“Uncommon valor was a common virtue.” — Fleet Admiral Chester W. Nimitz, USN, 16 March 1945.
Guadalcanal. Bougainville. New Britain. Saipan. Tarawa. Peleliu. Guam. Tinian. Iwo Jima. Of all the names steeped in blood and honor during Marine campaigns of World War II, Iwo Jima has always resonated most deeply in the American imagination. The March-April issue of Semper Fi magazine, which we publish for the Marine Corps League, commemorates the American capture of that desolate little volcanic island.
But neither casualty statistics nor the strategic importance of its airfields explains why Iwo Jima emerged as an icon. It’s the photograph … THE photograph. Joe Rosenthal’s image of four Marines and one Navy Corpsman raising the second American flag atop Mt. Suribachi flashed around the world days after the event.

The photograph electrified a war-weary nation; it changed the lives of those five warriors; it gave the Marines a venerated icon and ultimately conferred upon those who fought there a special status. To quote William Shakespeare’s Henry V rallying the troops before the Battle of Agincourt, “From this day to the ending of the world, But we in it shall be remembered—We few, we happy few, we band of brothers.”
Sixty-five years after Iwo fell, that band of brothers is dwindling fast. Our photo essay salute to the survivors of Iwo Jima shows some as they were then and others as they are today. They’re in their 80s now; we have to look closely to see the lean jaw lines, the wry twinkle in an eye, the cocky assurance so evident in sepia-toned boot camp photos.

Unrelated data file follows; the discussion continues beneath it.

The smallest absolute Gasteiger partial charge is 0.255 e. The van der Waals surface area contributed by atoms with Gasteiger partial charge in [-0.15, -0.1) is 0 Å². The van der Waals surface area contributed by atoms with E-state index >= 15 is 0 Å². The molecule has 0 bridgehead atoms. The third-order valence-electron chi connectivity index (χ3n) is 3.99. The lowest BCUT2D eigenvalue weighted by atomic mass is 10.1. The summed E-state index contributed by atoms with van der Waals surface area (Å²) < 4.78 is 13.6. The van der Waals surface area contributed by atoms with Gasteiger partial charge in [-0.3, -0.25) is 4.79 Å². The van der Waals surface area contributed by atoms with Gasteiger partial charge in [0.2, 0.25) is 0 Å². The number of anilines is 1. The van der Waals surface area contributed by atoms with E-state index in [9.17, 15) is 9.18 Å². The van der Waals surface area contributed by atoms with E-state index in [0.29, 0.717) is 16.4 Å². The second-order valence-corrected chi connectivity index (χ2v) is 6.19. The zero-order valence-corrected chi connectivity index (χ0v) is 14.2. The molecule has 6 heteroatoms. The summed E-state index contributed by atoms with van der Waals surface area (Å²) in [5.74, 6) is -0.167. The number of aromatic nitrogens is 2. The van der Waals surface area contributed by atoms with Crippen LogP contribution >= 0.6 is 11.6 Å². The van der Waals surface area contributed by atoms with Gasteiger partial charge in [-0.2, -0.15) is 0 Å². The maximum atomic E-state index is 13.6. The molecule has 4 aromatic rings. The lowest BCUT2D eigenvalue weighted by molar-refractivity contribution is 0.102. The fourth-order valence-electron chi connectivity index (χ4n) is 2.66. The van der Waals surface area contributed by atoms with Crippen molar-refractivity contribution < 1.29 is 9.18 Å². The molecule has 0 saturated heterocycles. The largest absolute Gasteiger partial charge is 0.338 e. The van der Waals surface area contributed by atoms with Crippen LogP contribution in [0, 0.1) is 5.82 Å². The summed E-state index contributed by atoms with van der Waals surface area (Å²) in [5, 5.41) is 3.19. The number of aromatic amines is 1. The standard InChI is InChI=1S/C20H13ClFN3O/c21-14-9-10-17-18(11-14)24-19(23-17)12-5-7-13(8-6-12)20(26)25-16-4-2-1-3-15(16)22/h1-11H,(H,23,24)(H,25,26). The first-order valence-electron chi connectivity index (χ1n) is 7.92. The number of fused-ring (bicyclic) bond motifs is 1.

But, to quote the Bard again, when the words “Iwo Jima” are spoken, “He that outlives this day, and comes safe home, Will stand a tip-toe when this day is nam’d.”
Also in this issue, which will be distributed at the League-sponsored Marine South Expo aboard Camp Lejeune, NC, on 21-22 April, we report on the Marine Corps’ effort to modernize and integrate its command-and-control (C2) communications and intelligence-gathering systems. And we review what Marines aboard Camp Pendleton, CA, saw in January at the Marine West Expo.
The new issue also contains a brief preview of HBO’s upcoming miniseries, “The Pacific,” which follows the lives of several Marines who fought in many of those island-hopping battles to close the noose on Japan.
This year marks the 65th anniversary of the ending of World War II, and the coming months will be filled with historic anniversaries and remembrances. It is also 60 years since the start of the Korean War, whose veterans are now in their 70s. The legacies of those wars are with us still, and we enjoy the lives we have because of the sacrifices of that generation.
We urge you to learn all you can about what they accomplished, to encourage those veterans to speak of those times, and to pass what you learn on to the next generation.